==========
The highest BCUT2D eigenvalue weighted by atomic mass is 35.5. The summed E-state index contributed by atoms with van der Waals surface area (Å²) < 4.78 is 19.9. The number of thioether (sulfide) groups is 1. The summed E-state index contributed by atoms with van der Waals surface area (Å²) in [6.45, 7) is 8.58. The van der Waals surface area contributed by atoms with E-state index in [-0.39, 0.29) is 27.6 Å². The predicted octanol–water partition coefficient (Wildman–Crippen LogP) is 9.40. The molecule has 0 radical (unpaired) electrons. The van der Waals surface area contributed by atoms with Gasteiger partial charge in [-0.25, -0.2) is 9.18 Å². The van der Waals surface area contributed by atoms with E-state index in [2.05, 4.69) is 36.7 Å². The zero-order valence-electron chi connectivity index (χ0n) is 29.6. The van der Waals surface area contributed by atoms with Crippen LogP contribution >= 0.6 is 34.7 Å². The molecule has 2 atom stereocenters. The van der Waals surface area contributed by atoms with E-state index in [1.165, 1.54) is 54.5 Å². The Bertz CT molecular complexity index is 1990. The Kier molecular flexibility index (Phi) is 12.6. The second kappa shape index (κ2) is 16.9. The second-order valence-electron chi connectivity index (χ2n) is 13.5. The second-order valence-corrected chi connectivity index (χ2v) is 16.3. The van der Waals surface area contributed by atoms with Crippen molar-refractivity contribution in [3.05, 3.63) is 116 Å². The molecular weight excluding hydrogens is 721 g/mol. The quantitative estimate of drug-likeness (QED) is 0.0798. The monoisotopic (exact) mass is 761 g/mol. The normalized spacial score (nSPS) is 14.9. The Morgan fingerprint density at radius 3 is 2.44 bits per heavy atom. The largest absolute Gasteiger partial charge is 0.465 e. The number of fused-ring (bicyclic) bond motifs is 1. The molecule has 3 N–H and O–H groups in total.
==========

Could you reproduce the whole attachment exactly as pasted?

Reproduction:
The highest BCUT2D eigenvalue weighted by atomic mass is 35.5. The summed E-state index contributed by atoms with van der Waals surface area (Å²) < 4.78 is 19.9. The number of thioether (sulfide) groups is 1. The summed E-state index contributed by atoms with van der Waals surface area (Å²) in [6.45, 7) is 8.58. The van der Waals surface area contributed by atoms with E-state index in [-0.39, 0.29) is 27.6 Å². The predicted octanol–water partition coefficient (Wildman–Crippen LogP) is 9.40. The molecule has 0 radical (unpaired) electrons. The van der Waals surface area contributed by atoms with Gasteiger partial charge in [-0.25, -0.2) is 9.18 Å². The van der Waals surface area contributed by atoms with E-state index in [2.05, 4.69) is 36.7 Å². The zero-order valence-electron chi connectivity index (χ0n) is 29.6. The van der Waals surface area contributed by atoms with Crippen LogP contribution >= 0.6 is 34.7 Å². The molecule has 2 atom stereocenters. The van der Waals surface area contributed by atoms with E-state index in [1.165, 1.54) is 54.5 Å². The Bertz CT molecular complexity index is 1990. The Kier molecular flexibility index (Phi) is 12.6. The second kappa shape index (κ2) is 16.9. The second-order valence-electron chi connectivity index (χ2n) is 13.5. The second-order valence-corrected chi connectivity index (χ2v) is 16.3. The van der Waals surface area contributed by atoms with Crippen molar-refractivity contribution in [3.05, 3.63) is 116 Å². The molecular weight excluding hydrogens is 721 g/mol. The quantitative estimate of drug-likeness (QED) is 0.0798. The monoisotopic (exact) mass is 761 g/mol. The normalized spacial score (nSPS) is 14.9. The Morgan fingerprint density at radius 3 is 2.44 bits per heavy atom. The largest absolute Gasteiger partial charge is 0.465 e. The number of fused-ring (bicyclic) bond motifs is 1. The molecule has 3 N–H and O–H groups in total.